In the village, there is always one person who knows all the gossip, the same person who moves it around. It could be the shopkeeper, the mama mboga or the nduthi man. Five minutes with them, and you end up with an extended list of people having illicit affairs, imagined or otherwise. You will know which couple had a recent tiff, who is smoking what, and why the local drug dealer has not been arrested.
Because the gossip is essentially by creatives, they cannot resist adding a spice here and there, and the more scandalous, the better. They are something similar to a certain clique of social media content creators, who are not really content creators unless creating lies can be termed as such.
They have friends, in their dozens. Only they are not really friends, just a sea of scandal-hungry humans, those with an unhealthy affinity for gossip, because they want to know who is having it worse than they are. These are the followers, similar to social media followers, and they are the ones that create influencers, just by their sheer numbers.
The village influencers are very good at moving sales and harmful gossip. In return for a favour, sometimes as simple as lunch, they will tell all and sundry how sumptuous the sukuma wiki you have on the farm is, even when they have never tasted it. For the right price, they will spread a bad rumour about a foe. Everybody in the village knows that the gossip-spreader tells more lies than truths, but they will believe him anyway because it is a sport to watch a fellow human being’s life being wrecked by lies. This, in social media terms, is called being a brand ambassador, or in general, being an influencer.
Therein lies the problem.
There is a generation that is unable to imagine a life without social media, but it is fairly new to us – less than a couple of decades old. But what social media stands for, is nothing new. It is just happening on a bigger scale; like, something could happen in my small village and within hours, it could be trending in New York, where you will have people who not only have no clue about who you are, but can also not point out the map of Africa, and they will have an opinion about you.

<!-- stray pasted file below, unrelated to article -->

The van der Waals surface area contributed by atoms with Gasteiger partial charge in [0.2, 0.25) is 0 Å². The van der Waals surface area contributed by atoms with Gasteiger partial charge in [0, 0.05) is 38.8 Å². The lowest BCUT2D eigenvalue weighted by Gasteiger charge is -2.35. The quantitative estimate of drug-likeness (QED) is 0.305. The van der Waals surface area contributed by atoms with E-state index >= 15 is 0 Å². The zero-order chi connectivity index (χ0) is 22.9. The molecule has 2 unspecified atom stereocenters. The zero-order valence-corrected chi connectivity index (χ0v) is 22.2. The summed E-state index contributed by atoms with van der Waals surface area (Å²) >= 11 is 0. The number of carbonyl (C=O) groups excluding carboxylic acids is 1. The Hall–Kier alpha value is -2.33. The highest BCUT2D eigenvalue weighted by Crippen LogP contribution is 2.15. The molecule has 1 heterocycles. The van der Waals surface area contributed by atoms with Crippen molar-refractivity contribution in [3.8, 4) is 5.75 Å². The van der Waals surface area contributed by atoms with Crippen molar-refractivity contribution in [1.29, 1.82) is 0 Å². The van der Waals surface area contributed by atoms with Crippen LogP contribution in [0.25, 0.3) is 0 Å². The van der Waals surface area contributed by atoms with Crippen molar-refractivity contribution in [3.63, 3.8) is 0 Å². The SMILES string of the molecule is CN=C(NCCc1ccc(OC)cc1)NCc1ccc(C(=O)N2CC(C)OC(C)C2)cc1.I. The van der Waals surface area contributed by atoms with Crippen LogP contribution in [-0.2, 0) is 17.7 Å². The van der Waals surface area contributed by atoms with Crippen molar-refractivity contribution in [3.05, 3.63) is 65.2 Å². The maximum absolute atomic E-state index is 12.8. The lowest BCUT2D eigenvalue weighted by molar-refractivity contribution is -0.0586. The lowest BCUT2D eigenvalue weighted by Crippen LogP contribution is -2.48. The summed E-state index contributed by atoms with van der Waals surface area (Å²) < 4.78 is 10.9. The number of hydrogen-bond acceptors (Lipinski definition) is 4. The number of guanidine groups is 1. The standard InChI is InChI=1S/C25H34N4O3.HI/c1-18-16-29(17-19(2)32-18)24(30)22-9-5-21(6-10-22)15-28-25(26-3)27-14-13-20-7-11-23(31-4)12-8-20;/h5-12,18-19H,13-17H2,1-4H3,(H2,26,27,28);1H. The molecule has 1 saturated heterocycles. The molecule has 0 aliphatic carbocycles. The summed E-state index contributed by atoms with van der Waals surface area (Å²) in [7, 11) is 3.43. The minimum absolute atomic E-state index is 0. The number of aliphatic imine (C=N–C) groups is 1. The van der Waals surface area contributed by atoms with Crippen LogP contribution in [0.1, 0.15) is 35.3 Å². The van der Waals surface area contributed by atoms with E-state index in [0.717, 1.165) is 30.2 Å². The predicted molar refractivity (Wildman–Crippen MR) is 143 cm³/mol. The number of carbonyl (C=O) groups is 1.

Like it often happens on mainstream social media, the village social media can set you up for gossip, and align you for bullying and trolling. You will walk past a construction site, and instead of catcalls, you will get silence or chuckles. You will have your name dragged in the mud so badly, that whenever you pass a group of women, they do not feel obliged to lie that they were gossiping about you.
Gossip, in my opinion, is healthy. Blather is what passes information around. If you ever claimed to me, that you do not gossip, I shall not believe you – unless you live among apes whose language you do not understand. You do not gossip? What do you talk about when you meet other humans? The weather? For how long can you discuss the current torrential rains? Politics? What a dreary choice of topic. Religion? Discussing religion is a sure way to get worked up. I would rather discuss people, those I know, and those I do not know.
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When someone calls you a gossip, they say you are interested in people, even though the word gossip has a negative connotation. There is constructive and negative gossip. A good session of gossip about someone who, for instance, has achieved something phenomenal, can leave you feeling inspired.
Back to social media; there is suddenly a need for many people to have a multitude of followers. When you have many followers, you are likely to make money. We are all chasing the shilling out here, and unfortunately, not everybody cares who they trample along the way.